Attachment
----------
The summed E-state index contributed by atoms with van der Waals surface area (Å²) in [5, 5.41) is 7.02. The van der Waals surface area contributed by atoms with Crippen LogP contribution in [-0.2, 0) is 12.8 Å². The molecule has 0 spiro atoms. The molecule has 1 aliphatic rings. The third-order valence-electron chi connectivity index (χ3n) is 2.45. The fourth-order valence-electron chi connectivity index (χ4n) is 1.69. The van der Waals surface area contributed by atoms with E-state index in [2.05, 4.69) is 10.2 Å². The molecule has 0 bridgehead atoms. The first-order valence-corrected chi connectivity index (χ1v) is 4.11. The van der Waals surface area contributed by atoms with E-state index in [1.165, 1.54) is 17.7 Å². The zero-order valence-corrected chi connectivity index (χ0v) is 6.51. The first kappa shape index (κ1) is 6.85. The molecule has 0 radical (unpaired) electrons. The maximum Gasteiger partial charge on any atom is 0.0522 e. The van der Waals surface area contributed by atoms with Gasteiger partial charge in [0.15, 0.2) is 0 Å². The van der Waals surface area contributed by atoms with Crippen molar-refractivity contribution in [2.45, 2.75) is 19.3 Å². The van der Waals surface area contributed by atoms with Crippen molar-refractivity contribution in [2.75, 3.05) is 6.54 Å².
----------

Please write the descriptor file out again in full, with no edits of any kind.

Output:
The summed E-state index contributed by atoms with van der Waals surface area (Å²) in [5, 5.41) is 7.02. The van der Waals surface area contributed by atoms with Crippen LogP contribution in [-0.2, 0) is 12.8 Å². The molecule has 0 spiro atoms. The molecule has 1 aliphatic rings. The third-order valence-electron chi connectivity index (χ3n) is 2.45. The fourth-order valence-electron chi connectivity index (χ4n) is 1.69. The van der Waals surface area contributed by atoms with E-state index in [2.05, 4.69) is 10.2 Å². The molecule has 0 bridgehead atoms. The first-order valence-corrected chi connectivity index (χ1v) is 4.11. The van der Waals surface area contributed by atoms with E-state index in [1.165, 1.54) is 17.7 Å². The zero-order valence-corrected chi connectivity index (χ0v) is 6.51. The first kappa shape index (κ1) is 6.85. The molecule has 0 radical (unpaired) electrons. The maximum Gasteiger partial charge on any atom is 0.0522 e. The van der Waals surface area contributed by atoms with Gasteiger partial charge in [0.15, 0.2) is 0 Å². The van der Waals surface area contributed by atoms with Crippen molar-refractivity contribution in [2.45, 2.75) is 19.3 Å². The van der Waals surface area contributed by atoms with Crippen molar-refractivity contribution in [2.75, 3.05) is 6.54 Å².